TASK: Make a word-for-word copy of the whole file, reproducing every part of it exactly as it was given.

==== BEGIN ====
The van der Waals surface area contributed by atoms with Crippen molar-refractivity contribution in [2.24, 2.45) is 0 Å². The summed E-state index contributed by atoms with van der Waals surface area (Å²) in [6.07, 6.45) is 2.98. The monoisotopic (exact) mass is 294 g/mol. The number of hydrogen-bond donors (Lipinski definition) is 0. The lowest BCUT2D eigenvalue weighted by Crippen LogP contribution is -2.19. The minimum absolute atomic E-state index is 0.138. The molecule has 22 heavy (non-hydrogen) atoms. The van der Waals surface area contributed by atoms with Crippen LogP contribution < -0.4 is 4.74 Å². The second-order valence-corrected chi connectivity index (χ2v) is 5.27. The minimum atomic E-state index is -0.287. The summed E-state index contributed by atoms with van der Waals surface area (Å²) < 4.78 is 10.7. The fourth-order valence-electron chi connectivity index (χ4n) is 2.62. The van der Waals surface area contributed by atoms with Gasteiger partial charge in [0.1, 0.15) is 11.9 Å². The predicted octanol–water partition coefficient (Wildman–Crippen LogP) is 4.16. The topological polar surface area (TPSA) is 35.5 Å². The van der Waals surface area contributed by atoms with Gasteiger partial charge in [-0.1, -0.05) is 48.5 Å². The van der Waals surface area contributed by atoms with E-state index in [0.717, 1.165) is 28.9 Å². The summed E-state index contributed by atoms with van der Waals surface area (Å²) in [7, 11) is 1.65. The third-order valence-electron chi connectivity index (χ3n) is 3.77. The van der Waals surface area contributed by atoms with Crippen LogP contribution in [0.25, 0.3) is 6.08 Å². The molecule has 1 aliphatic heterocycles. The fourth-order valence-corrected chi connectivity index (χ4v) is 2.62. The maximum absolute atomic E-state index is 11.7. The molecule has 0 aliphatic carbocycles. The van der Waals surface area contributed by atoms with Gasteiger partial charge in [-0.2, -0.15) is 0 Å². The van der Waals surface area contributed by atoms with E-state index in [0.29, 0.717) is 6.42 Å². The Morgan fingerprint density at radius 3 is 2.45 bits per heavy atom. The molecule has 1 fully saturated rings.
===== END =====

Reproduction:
The van der Waals surface area contributed by atoms with Crippen molar-refractivity contribution in [2.24, 2.45) is 0 Å². The summed E-state index contributed by atoms with van der Waals surface area (Å²) in [6.07, 6.45) is 2.98. The monoisotopic (exact) mass is 294 g/mol. The number of hydrogen-bond donors (Lipinski definition) is 0. The lowest BCUT2D eigenvalue weighted by Crippen LogP contribution is -2.19. The minimum absolute atomic E-state index is 0.138. The molecule has 22 heavy (non-hydrogen) atoms. The van der Waals surface area contributed by atoms with Crippen LogP contribution < -0.4 is 4.74 Å². The second-order valence-corrected chi connectivity index (χ2v) is 5.27. The minimum atomic E-state index is -0.287. The summed E-state index contributed by atoms with van der Waals surface area (Å²) < 4.78 is 10.7. The fourth-order valence-electron chi connectivity index (χ4n) is 2.62. The van der Waals surface area contributed by atoms with Gasteiger partial charge in [0.1, 0.15) is 11.9 Å². The predicted octanol–water partition coefficient (Wildman–Crippen LogP) is 4.16. The topological polar surface area (TPSA) is 35.5 Å². The van der Waals surface area contributed by atoms with Gasteiger partial charge in [-0.1, -0.05) is 48.5 Å². The van der Waals surface area contributed by atoms with E-state index in [0.717, 1.165) is 28.9 Å². The summed E-state index contributed by atoms with van der Waals surface area (Å²) in [7, 11) is 1.65. The third-order valence-electron chi connectivity index (χ3n) is 3.77. The van der Waals surface area contributed by atoms with Crippen LogP contribution in [0.25, 0.3) is 6.08 Å². The molecule has 1 aliphatic heterocycles. The fourth-order valence-corrected chi connectivity index (χ4v) is 2.62. The maximum absolute atomic E-state index is 11.7. The molecule has 0 aliphatic carbocycles. The van der Waals surface area contributed by atoms with Gasteiger partial charge in [-0.2, -0.15) is 0 Å². The van der Waals surface area contributed by atoms with E-state index in [0.29, 0.717) is 6.42 Å². The Morgan fingerprint density at radius 3 is 2.45 bits per heavy atom. The molecule has 1 fully saturated rings.